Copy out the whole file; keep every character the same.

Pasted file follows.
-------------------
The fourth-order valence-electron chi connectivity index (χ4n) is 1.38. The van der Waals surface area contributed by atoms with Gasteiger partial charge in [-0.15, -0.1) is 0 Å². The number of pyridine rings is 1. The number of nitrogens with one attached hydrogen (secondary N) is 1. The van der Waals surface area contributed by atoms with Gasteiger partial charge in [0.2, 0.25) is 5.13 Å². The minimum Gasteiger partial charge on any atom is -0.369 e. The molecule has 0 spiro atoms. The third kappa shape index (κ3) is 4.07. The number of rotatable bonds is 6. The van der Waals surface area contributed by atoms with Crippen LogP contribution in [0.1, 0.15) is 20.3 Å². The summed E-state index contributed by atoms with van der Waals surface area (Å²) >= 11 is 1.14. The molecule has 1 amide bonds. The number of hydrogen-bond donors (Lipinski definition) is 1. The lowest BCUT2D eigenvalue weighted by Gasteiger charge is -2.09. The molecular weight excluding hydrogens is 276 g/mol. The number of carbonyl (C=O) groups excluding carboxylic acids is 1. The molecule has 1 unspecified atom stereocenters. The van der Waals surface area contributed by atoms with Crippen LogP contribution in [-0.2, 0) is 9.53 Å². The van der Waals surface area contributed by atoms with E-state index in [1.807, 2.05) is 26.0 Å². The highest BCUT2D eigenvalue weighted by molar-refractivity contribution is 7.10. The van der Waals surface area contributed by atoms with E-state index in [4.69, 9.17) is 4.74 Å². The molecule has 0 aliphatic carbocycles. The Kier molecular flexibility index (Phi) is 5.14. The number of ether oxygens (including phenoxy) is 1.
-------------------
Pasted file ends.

The fourth-order valence-electron chi connectivity index (χ4n) is 1.38. The van der Waals surface area contributed by atoms with Gasteiger partial charge in [-0.15, -0.1) is 0 Å². The number of pyridine rings is 1. The number of nitrogens with one attached hydrogen (secondary N) is 1. The van der Waals surface area contributed by atoms with Gasteiger partial charge in [0.2, 0.25) is 5.13 Å². The minimum Gasteiger partial charge on any atom is -0.369 e. The molecule has 0 spiro atoms. The third kappa shape index (κ3) is 4.07. The number of rotatable bonds is 6. The van der Waals surface area contributed by atoms with Crippen LogP contribution in [0.1, 0.15) is 20.3 Å². The summed E-state index contributed by atoms with van der Waals surface area (Å²) >= 11 is 1.14. The molecule has 1 amide bonds. The number of hydrogen-bond donors (Lipinski definition) is 1. The lowest BCUT2D eigenvalue weighted by Gasteiger charge is -2.09. The molecular weight excluding hydrogens is 276 g/mol. The number of carbonyl (C=O) groups excluding carboxylic acids is 1. The molecule has 1 unspecified atom stereocenters. The van der Waals surface area contributed by atoms with Crippen LogP contribution in [-0.2, 0) is 9.53 Å². The van der Waals surface area contributed by atoms with E-state index in [1.807, 2.05) is 26.0 Å². The highest BCUT2D eigenvalue weighted by molar-refractivity contribution is 7.10. The van der Waals surface area contributed by atoms with E-state index in [4.69, 9.17) is 4.74 Å². The molecule has 0 aliphatic carbocycles. The Kier molecular flexibility index (Phi) is 5.14. The number of ether oxygens (including phenoxy) is 1.